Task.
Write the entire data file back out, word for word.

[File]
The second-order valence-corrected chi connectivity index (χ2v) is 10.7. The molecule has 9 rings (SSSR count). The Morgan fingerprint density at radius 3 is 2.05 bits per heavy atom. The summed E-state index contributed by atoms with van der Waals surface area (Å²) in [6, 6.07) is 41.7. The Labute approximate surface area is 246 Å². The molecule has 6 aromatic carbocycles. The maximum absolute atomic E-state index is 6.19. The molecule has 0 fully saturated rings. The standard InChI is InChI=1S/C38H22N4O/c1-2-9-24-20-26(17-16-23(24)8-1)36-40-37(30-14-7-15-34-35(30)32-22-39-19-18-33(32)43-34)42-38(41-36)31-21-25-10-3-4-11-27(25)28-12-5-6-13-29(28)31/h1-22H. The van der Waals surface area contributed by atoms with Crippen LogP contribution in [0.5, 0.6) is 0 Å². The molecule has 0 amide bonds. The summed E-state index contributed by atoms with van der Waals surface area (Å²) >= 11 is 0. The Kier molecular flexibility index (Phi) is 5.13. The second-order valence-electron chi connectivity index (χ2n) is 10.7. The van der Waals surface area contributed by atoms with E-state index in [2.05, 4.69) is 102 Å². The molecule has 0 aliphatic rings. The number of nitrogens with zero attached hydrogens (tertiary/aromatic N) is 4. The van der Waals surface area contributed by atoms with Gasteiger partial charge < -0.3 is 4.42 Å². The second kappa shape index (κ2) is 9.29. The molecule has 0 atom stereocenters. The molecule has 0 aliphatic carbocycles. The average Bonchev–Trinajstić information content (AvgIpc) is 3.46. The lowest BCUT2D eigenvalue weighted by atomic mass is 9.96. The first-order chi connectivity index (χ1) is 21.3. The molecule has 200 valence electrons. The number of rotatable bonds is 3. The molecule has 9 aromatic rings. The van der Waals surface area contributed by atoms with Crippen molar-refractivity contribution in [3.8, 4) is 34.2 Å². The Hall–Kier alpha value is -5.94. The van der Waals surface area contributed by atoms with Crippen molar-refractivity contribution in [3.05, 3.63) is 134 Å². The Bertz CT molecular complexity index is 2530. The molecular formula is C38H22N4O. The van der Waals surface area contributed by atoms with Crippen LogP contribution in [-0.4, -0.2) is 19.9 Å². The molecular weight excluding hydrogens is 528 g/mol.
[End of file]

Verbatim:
The second-order valence-corrected chi connectivity index (χ2v) is 10.7. The molecule has 9 rings (SSSR count). The Morgan fingerprint density at radius 3 is 2.05 bits per heavy atom. The summed E-state index contributed by atoms with van der Waals surface area (Å²) in [6, 6.07) is 41.7. The Labute approximate surface area is 246 Å². The molecule has 6 aromatic carbocycles. The maximum absolute atomic E-state index is 6.19. The molecule has 0 fully saturated rings. The standard InChI is InChI=1S/C38H22N4O/c1-2-9-24-20-26(17-16-23(24)8-1)36-40-37(30-14-7-15-34-35(30)32-22-39-19-18-33(32)43-34)42-38(41-36)31-21-25-10-3-4-11-27(25)28-12-5-6-13-29(28)31/h1-22H. The van der Waals surface area contributed by atoms with Crippen LogP contribution in [0.5, 0.6) is 0 Å². The molecule has 0 amide bonds. The summed E-state index contributed by atoms with van der Waals surface area (Å²) >= 11 is 0. The Kier molecular flexibility index (Phi) is 5.13. The second-order valence-electron chi connectivity index (χ2n) is 10.7. The van der Waals surface area contributed by atoms with E-state index in [2.05, 4.69) is 102 Å². The molecule has 0 aliphatic rings. The number of nitrogens with zero attached hydrogens (tertiary/aromatic N) is 4. The van der Waals surface area contributed by atoms with Gasteiger partial charge < -0.3 is 4.42 Å². The second kappa shape index (κ2) is 9.29. The molecule has 0 atom stereocenters. The molecule has 0 aliphatic carbocycles. The average Bonchev–Trinajstić information content (AvgIpc) is 3.46. The lowest BCUT2D eigenvalue weighted by atomic mass is 9.96. The first-order chi connectivity index (χ1) is 21.3. The molecule has 200 valence electrons. The number of rotatable bonds is 3. The molecule has 9 aromatic rings. The van der Waals surface area contributed by atoms with Crippen molar-refractivity contribution in [3.8, 4) is 34.2 Å². The Hall–Kier alpha value is -5.94. The van der Waals surface area contributed by atoms with Crippen molar-refractivity contribution in [3.05, 3.63) is 134 Å². The Bertz CT molecular complexity index is 2530. The molecular formula is C38H22N4O. The van der Waals surface area contributed by atoms with Crippen LogP contribution in [-0.4, -0.2) is 19.9 Å². The molecular weight excluding hydrogens is 528 g/mol.